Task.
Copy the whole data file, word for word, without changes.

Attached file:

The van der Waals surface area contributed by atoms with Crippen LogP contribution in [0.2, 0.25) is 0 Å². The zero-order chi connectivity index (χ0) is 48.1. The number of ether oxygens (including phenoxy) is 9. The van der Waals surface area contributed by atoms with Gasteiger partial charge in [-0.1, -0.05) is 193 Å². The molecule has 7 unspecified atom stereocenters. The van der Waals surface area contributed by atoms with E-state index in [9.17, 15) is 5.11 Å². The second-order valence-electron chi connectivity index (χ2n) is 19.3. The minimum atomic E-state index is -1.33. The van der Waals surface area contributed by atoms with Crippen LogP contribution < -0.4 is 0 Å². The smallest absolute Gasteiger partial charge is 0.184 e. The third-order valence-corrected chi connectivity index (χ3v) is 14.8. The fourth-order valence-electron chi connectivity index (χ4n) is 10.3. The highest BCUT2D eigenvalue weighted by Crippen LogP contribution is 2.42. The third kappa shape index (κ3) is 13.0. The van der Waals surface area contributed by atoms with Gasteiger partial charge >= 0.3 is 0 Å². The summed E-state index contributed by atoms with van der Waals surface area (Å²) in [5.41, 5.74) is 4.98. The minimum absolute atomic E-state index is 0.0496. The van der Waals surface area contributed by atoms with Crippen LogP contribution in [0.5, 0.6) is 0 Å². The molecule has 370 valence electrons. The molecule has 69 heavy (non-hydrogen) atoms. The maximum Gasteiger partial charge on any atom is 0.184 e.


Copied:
The van der Waals surface area contributed by atoms with Crippen LogP contribution in [0.2, 0.25) is 0 Å². The zero-order chi connectivity index (χ0) is 48.1. The number of ether oxygens (including phenoxy) is 9. The van der Waals surface area contributed by atoms with Gasteiger partial charge in [-0.1, -0.05) is 193 Å². The molecule has 7 unspecified atom stereocenters. The van der Waals surface area contributed by atoms with E-state index in [9.17, 15) is 5.11 Å². The second-order valence-electron chi connectivity index (χ2n) is 19.3. The minimum atomic E-state index is -1.33. The van der Waals surface area contributed by atoms with Crippen LogP contribution < -0.4 is 0 Å². The smallest absolute Gasteiger partial charge is 0.184 e. The third-order valence-corrected chi connectivity index (χ3v) is 14.8. The fourth-order valence-electron chi connectivity index (χ4n) is 10.3. The highest BCUT2D eigenvalue weighted by Crippen LogP contribution is 2.42. The third kappa shape index (κ3) is 13.0. The van der Waals surface area contributed by atoms with Gasteiger partial charge >= 0.3 is 0 Å². The summed E-state index contributed by atoms with van der Waals surface area (Å²) in [5.41, 5.74) is 4.98. The minimum absolute atomic E-state index is 0.0496. The van der Waals surface area contributed by atoms with Crippen LogP contribution in [0.5, 0.6) is 0 Å². The molecule has 370 valence electrons. The molecule has 69 heavy (non-hydrogen) atoms. The maximum Gasteiger partial charge on any atom is 0.184 e.